According to Laval University in Canada, not only could used water from fish farming stimulate tomato growth, but it could also protect them against certain pathogenic fungi.
The researchers measured the reaction of tomatoes grown in greenhouses watered twice a week with used water from a rainbow trout farm. The trout farm was also located on campus.
Tests showed that thanks to this water rich in nutritious elements, leaf surface area, root biomass and plant heights increased by 31%, 19% and 6% respectively. Moreover, microorganisms that pollute these used waters seemed to fight certain pathogenic fungi that attack tomatoes. Growth of P. ultimum and F. oxysporum fungi diminished by 100% and 32% respectively during in vitro tests. Grant Vandenberg says that the increase in tomato growth and decrease in fungi means that “it is a very interesting way to value waste and deal with environmental problems that hold back fish farming development in Quebec.”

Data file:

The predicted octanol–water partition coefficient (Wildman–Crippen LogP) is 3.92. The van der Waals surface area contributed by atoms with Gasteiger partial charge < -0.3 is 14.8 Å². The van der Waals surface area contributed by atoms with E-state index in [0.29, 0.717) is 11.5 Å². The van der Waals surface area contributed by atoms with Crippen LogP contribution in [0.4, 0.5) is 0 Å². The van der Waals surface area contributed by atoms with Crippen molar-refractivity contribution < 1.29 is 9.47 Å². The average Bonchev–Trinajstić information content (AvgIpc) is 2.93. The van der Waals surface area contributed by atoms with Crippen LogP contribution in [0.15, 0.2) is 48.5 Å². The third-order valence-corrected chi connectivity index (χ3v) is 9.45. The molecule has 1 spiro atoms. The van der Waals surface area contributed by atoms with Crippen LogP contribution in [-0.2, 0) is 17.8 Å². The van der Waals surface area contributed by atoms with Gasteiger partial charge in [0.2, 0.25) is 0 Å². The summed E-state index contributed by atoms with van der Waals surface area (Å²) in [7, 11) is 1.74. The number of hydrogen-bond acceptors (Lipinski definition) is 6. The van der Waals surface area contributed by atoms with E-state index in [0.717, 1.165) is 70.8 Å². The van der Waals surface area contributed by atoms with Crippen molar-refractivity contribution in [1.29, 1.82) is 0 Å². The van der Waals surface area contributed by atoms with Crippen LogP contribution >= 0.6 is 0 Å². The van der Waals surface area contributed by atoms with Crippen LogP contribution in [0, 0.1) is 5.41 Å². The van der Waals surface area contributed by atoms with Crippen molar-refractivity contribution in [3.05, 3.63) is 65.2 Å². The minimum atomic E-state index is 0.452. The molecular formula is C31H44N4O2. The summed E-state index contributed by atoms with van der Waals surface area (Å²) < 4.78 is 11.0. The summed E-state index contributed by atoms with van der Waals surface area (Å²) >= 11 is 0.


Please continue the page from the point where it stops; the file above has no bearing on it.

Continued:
[Source: Fresh Plaza. Full article]